What Do You Want For Your Children?

27 Oct
Four young boys sit on the side of a river in the Borneo jungle washing their school uniforms after a morning at school.  The white sneakers are the cleanest pair of shoes I think I have ever seen.  There is no washing machine, it’s not mum’s job to wash their clothes and they out of sight of house and mother.  Their joy for life is obvious for all who see them.  There is no designer labels, no electronic gadgets and no adult watching to keep them safe.
Yet they are content with their lot in life.  As one of the young men with us said as he witnessed the one room,weather-beaten cottage another family of four smiling children lived in, ‘They live there.  And they are happy.’ I think he got it.
Contentment is your feet in the water.
What do you want for your children?  The popular answer seems to be I want them to be happy, safe and my friends.  This always strikes me as a ‘me first’ response and not focussed on our children and their needs if they are to grow up into adults and not children masquerading as adults.  We have too many of those now.
So let’s see why I think this way. A definition for happiness is, according to Princeton University, the ‘state of well-being characterised by emotions ranging from contentment to intense joy’.  This seems as far as possible from the ‘me first’ feelings that is promoted as happiness as possible.  It is about a state of well-being – of all being well with my world regardless of what is happening.  It is the state of being able to do the daily round of life without seeking a short term hit of ‘happiness’ which fades and needs renewal. The range is from ‘well, this is the way it is and that’s ok’ through to ‘wow, this amazing and that’s ok, too’.  But it is the capacity to find joy in life regardless of what that life maybe.
In terms of being safe, Merriam-Webster suggests it is ‘the condition of being safe from undergoing or causing hurt, injury, or loss’. If this is what we want for our children, not only does it seem an impossible quest for human beings, it seems to designed to keep them as children.  Without risk and the possibility of harming and being harmed, how do we grow and learn what ours and others boundaries are? Without people stepping outside the boundaries of safe, little of the things and experiences we enjoy would exist.  I doubt that we take this idea of keeping our children safe seriously when we put them on a terrifying ride at a theme park, tie them into a bungey harness, give them a motorcycle at five, or teach them to ride a pushbike.  These all have risks, but we seem to think they are o.k.  Life has risks and we can not keep our children safe, simply teach them how to make good decisions in the light of circumstances, peers and options. On the way to that place, they will take risks, get hurt and hurt, but that’s o.k. for thats how we become adults living in an adult world.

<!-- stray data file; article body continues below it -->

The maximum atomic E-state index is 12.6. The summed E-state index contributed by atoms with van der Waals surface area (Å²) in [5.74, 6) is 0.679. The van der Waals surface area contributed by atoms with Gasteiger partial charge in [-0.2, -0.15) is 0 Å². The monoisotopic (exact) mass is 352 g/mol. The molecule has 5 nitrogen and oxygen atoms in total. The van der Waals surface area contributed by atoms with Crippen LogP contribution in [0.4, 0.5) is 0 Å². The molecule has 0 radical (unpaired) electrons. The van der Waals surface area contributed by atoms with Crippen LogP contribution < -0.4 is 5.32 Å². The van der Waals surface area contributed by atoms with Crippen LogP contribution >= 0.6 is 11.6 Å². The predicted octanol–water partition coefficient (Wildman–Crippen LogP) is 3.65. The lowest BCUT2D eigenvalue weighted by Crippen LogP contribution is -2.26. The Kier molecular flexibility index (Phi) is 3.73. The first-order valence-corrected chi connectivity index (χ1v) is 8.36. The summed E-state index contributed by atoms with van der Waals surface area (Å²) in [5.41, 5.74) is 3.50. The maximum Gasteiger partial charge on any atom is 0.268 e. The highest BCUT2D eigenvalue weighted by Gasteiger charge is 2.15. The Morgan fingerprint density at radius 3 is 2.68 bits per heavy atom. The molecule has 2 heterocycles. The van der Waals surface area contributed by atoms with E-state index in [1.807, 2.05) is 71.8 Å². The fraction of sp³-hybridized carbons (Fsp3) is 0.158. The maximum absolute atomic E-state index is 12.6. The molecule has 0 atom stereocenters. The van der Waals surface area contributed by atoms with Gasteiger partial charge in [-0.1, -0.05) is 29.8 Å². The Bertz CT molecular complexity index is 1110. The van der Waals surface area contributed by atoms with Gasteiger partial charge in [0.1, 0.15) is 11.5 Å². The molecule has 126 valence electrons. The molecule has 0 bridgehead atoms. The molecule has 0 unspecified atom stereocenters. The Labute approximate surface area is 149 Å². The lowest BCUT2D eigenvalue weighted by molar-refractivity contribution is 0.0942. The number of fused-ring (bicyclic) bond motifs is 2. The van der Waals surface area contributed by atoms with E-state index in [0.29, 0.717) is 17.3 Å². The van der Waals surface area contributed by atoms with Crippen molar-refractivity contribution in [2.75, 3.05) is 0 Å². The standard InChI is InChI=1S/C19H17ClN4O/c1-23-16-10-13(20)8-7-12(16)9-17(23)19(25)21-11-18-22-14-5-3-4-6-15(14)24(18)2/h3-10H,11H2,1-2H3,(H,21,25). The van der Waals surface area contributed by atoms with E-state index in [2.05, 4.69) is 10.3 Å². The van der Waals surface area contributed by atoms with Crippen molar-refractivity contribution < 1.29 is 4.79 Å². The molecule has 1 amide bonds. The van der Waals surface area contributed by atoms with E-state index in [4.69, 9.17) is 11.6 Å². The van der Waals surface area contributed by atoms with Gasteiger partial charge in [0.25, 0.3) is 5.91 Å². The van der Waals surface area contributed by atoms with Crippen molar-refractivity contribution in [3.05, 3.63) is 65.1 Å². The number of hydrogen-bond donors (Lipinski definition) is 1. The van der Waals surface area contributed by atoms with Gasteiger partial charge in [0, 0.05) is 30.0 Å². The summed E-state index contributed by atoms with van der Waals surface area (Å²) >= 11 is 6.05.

Lastly, we want them to be our friends. There is something concerning when parents say their nine year old, or even scarier, heir fourteen year old is their best friend.  Parents are parents and their children are their responsibility.  Parents must parent and not be friends, they have enough friends, they do not need an adult acting as one. (Wow, did I really say that?)  
What they need are parents who set boundaries, set the example for acceptable behaviour and who are consistent.  This starts from the day they are born and goes on until they have families of their own. They respect that. And it’s respect you need when they are still your children.  There is time enough to be friends when they have grown up and become adults.  Now they are looking to you for wisdom, direction and discipline, by discipline I don’t mean punishment, I mean the discipline to remain an adult and a parent and not to cross the line and become a geriatric teenager in the hope you can stop them growing up.
And that is why being a parent is not just about having children, it is about staying in relationship with them as the parent, guide and mentor.  If you do this, you will be their friend.

(For more photos like this go to http://sandakan-deathmarch.com/ and click on gallery)

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